Signing up a client for a new IT consulting agreement is an exciting time for every IT business. It means new challenges, additional work and (perhaps most importantly) a new and regular stream of revenue.
However, it’s also a time when you can come badly unstuck if you don’t remember to include some important terms and conditions. Here, we present a list of five things you will want to make sure you factor into every new IT consulting agreement.
1. A Limitation of Liability
Presumably you are suitably insured against making mistakes with a client’s infrastructure. If not, you really need to get that sorted immediately! Regardless, you should always build in a clause that limits your financial liability if something goes horribly wrong and your client decides to take legal action.
How you word this clause will depend on where you are located, and we’d strongly advise you consult an expert to ascertain the correct legal wording.
2. A List of Exceptions
Before becoming a company’s main IT support provider, you should always carry out a detailed site survey to see if there are any skeletons lurking in the closet. These skeletons can include outdated operating systems that are no longer supported, or old databases that should have been laid to rest years ago.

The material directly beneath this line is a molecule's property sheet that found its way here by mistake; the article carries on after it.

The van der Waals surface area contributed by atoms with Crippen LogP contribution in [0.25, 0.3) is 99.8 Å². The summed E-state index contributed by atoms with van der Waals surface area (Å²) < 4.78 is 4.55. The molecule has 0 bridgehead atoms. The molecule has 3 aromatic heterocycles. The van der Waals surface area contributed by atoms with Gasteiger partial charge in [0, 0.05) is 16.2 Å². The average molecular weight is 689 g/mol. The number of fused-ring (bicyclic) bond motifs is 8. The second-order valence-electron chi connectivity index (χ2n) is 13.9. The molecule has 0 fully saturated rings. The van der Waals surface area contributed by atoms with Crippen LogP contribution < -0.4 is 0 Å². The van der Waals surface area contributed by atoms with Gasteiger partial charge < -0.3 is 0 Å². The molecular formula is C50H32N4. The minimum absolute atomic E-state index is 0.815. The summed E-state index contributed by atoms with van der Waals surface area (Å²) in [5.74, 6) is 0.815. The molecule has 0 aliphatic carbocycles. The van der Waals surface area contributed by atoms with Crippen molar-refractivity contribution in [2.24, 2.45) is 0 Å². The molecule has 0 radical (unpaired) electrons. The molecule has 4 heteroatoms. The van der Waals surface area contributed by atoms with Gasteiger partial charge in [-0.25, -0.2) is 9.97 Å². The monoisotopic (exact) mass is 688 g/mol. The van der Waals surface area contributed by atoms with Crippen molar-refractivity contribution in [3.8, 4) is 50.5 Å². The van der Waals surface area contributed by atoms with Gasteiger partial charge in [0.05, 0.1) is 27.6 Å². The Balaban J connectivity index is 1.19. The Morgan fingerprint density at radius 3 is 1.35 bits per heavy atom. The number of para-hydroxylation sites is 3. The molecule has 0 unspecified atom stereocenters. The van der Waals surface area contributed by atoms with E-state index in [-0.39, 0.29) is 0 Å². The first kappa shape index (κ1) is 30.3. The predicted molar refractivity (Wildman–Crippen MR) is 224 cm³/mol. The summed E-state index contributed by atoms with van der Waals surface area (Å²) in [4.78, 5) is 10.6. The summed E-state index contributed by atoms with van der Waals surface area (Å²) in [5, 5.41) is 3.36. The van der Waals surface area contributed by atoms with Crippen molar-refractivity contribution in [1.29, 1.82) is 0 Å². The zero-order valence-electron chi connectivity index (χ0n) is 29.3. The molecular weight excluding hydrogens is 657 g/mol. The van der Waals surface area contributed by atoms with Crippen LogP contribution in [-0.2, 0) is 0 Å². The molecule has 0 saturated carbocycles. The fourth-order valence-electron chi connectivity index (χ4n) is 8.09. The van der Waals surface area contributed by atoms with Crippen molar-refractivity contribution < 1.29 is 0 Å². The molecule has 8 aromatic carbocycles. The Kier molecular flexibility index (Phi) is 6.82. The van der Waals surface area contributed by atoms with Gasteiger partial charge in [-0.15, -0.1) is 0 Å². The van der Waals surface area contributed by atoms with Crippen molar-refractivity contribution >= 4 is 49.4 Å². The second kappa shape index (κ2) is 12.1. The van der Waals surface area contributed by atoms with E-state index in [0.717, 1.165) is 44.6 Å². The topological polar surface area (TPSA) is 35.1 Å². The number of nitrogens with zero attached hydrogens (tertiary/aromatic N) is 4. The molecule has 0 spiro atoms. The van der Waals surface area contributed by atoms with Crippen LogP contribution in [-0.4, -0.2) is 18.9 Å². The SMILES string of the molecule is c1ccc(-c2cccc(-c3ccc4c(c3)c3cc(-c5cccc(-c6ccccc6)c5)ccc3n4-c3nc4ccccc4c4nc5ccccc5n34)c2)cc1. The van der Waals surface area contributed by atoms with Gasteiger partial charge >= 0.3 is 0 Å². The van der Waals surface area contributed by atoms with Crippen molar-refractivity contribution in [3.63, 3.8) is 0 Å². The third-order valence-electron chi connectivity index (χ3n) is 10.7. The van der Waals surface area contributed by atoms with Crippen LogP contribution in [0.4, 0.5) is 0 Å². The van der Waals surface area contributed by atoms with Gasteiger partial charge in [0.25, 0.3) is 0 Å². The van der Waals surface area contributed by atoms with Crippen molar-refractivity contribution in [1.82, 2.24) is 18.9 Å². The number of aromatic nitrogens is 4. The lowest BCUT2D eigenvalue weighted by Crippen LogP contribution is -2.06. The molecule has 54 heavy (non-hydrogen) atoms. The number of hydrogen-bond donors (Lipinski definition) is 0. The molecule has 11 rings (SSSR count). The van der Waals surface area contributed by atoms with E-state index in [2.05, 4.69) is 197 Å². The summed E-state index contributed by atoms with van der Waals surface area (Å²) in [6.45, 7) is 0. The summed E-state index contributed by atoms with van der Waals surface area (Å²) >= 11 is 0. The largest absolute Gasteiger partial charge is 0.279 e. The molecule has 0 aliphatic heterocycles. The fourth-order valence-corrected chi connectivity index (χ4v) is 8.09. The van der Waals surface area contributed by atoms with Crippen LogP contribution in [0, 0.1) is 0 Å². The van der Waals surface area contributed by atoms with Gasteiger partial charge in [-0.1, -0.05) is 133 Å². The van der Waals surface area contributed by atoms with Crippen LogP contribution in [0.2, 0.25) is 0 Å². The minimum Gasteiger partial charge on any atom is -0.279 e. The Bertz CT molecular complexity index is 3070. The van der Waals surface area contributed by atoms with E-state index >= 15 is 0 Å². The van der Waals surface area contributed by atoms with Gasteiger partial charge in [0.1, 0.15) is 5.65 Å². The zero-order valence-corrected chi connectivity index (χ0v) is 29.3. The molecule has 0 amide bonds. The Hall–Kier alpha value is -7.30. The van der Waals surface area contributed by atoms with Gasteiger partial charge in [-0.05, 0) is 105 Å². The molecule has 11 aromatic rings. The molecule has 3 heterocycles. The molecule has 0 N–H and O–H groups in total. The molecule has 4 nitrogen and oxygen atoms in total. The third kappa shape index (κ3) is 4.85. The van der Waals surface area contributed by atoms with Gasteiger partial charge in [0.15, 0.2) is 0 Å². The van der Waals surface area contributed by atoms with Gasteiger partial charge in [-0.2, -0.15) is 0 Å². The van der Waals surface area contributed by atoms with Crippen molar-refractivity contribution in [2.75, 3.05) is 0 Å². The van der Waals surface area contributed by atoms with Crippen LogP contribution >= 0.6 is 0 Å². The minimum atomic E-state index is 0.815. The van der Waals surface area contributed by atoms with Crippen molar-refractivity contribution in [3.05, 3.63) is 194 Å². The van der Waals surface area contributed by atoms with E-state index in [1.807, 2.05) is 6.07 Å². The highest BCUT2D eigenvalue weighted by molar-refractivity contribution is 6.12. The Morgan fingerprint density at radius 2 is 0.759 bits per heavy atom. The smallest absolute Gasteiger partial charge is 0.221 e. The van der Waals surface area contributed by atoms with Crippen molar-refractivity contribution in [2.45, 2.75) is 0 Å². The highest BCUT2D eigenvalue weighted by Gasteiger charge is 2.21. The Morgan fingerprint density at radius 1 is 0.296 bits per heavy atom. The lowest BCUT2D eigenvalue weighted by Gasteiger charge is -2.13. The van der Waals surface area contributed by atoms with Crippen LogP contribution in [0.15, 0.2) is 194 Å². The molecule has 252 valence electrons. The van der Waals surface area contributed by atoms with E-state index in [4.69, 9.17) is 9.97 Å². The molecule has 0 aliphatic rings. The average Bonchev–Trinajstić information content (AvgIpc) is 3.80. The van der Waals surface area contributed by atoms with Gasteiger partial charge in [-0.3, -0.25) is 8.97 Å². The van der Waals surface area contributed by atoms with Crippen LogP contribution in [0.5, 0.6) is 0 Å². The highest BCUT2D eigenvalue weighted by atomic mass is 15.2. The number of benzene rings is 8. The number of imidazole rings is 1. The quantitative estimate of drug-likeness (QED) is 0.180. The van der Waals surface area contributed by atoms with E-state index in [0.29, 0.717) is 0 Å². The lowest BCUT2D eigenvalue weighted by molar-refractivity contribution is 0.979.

It’s crucial to be honest with your customers if there are elements of the infrastructure that you cannot effectively support—and these should then be detailed in the contract.
3. Clear Details of Operating Hours
The time to make clear exactly when your business can be contacted is when you first begin the client relationship, and not when the CEO first calls you on a Sunday evening regarding an insignificant problem. So, make sure you clearly state your operating hours. If you are willing to provide out-of-hours services, ensure you are clear about any additional charges that might apply.
4. Client Obligations
There are usually certain things each client has to do to ensure that their IT systems continue to run smoothly. These are usually quite simple things like running manual backups of things like Sage Accounts, or changing backup cartridges daily.
However, don’t think a client won’t try to blame you for an oversight if you don’t stipulate their responsibilities in the contract.
5. A Review Date
Each IT consulting agreement should include a review date, when you can revisit the contract and see if anything needs tweaking. You may need to amend the details to take into account new systems and services. So, build in a review date and stick to it rigidly, to prevent complacency causing undesirable grey areas in what’s expected of you.
* Please note, this article is not a substitute for legal advice, nor is the author an attorney. You should always seek legal advice on your consulting agreements in your local area.
Is there anything you’ve ever wished you’d included in an IT consulting agreement? Let us know your thoughts in the Comments box below.
And to follow-through on the tips introduced in this short article, be sure to download your free copy of the special report on IT Service Contract Secrets for Getting More Repeat Clients and Recurring Service Revenue.